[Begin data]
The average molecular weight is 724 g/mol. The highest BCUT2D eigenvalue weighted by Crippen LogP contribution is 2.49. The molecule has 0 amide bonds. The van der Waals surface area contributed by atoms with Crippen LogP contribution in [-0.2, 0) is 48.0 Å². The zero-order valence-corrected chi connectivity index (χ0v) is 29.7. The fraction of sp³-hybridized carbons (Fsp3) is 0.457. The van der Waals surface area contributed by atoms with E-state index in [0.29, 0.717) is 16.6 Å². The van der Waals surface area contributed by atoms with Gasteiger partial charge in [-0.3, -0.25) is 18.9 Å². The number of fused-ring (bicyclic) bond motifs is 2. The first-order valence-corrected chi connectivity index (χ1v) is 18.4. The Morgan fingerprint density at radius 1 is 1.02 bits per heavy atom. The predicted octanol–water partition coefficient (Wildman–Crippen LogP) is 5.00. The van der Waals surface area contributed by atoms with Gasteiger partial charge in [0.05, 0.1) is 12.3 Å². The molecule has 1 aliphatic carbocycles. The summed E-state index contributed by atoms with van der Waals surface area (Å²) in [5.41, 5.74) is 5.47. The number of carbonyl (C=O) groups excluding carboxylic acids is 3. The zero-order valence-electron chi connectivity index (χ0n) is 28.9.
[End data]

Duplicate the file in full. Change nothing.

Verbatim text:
The average molecular weight is 724 g/mol. The highest BCUT2D eigenvalue weighted by Crippen LogP contribution is 2.49. The molecule has 0 amide bonds. The van der Waals surface area contributed by atoms with Crippen LogP contribution in [-0.2, 0) is 48.0 Å². The zero-order valence-corrected chi connectivity index (χ0v) is 29.7. The fraction of sp³-hybridized carbons (Fsp3) is 0.457. The van der Waals surface area contributed by atoms with E-state index in [0.29, 0.717) is 16.6 Å². The van der Waals surface area contributed by atoms with Gasteiger partial charge in [-0.3, -0.25) is 18.9 Å². The number of fused-ring (bicyclic) bond motifs is 2. The first-order valence-corrected chi connectivity index (χ1v) is 18.4. The Morgan fingerprint density at radius 1 is 1.02 bits per heavy atom. The predicted octanol–water partition coefficient (Wildman–Crippen LogP) is 5.00. The van der Waals surface area contributed by atoms with Gasteiger partial charge in [0.05, 0.1) is 12.3 Å². The molecule has 1 aliphatic carbocycles. The summed E-state index contributed by atoms with van der Waals surface area (Å²) in [5.41, 5.74) is 5.47. The number of carbonyl (C=O) groups excluding carboxylic acids is 3. The zero-order valence-electron chi connectivity index (χ0n) is 28.9.